If $a^4+64=0$ and $a^2 \ne-4a-8$, what is the value of $a^2-4a$?

If $a^4+64=0$ and $a^2 \ne-4a-8$, what is the value of $a^2-4a$?

I tried to add $-16a^2$ to both sides and doing some algebra but it didnt help much.

• If $a^4=-64$, then $a^2=\pm8i$. What is $(\pm8i)!$ supposed to mean? The extension per $\Gamma$ function? – Hagen von Eitzen Jul 26 '13 at 21:55
• This is a high school question,I think it is supposed to be simple. – guest Jul 26 '13 at 21:58
• By "$!=$", do you mean $\ne$? – 6005 Jul 26 '13 at 21:58
• @HagenvonEitzen: I believe $!=$ is supposed to be $\neq$. OP, please confirm. – Ross Millikan Jul 26 '13 at 21:58
• Yes it means "not equal".Sorry for that. – guest Jul 26 '13 at 21:59

Note that $a^4+64=(a^2+4a+8)(a^2-4a+8)$. So if one of the items on the right is not $0$, then $\dots$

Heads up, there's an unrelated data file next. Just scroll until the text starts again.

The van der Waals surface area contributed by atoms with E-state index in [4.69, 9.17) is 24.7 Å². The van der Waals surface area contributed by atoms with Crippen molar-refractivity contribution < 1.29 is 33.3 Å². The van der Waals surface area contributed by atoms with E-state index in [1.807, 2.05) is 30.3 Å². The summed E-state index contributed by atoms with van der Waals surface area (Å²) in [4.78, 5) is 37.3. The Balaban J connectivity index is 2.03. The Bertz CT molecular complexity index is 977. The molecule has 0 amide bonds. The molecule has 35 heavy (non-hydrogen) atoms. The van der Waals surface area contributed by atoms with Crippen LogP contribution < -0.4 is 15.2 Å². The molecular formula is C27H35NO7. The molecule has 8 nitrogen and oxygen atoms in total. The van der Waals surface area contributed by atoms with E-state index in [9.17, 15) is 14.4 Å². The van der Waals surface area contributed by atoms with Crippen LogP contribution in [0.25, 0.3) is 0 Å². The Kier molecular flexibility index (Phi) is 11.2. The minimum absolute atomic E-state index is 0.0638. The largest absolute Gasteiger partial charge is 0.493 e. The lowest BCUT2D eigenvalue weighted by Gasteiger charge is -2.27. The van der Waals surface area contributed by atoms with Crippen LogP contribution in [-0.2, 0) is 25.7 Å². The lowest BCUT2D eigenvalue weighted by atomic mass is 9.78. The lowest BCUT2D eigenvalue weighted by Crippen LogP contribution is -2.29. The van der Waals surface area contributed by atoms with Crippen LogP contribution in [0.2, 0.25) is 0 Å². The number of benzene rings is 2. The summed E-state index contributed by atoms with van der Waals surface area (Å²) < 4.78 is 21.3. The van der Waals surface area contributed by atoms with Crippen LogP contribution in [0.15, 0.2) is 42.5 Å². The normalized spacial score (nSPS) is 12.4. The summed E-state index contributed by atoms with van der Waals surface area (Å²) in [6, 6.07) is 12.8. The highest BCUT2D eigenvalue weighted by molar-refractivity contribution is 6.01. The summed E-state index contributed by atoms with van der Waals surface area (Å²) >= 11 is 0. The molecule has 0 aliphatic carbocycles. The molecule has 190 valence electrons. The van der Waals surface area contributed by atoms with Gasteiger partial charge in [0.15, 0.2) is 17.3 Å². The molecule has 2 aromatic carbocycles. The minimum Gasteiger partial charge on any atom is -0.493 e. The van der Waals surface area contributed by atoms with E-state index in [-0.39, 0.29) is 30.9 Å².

• You are welcome. You can check the factorization by multiplying out. You can maybe discover it by $a^4+64=(a^2+8)^2 -(4a)^2$, difference of squares. Your adding $16a^2$ to both sides was a great idea, would have worked. – André Nicolas Jul 26 '13 at 22:05
Here's how to find the factorization, it is very similar to completing the square, we have \begin{align*}a^4 + 64 &= a^4 + 16a^2 + 64 - 16a^2\\ &= (a^2 + 8)^2 - 16a^2 \\ &= (a^2 - 4a + 8)(a^2 + 4a + 8)\end{align*}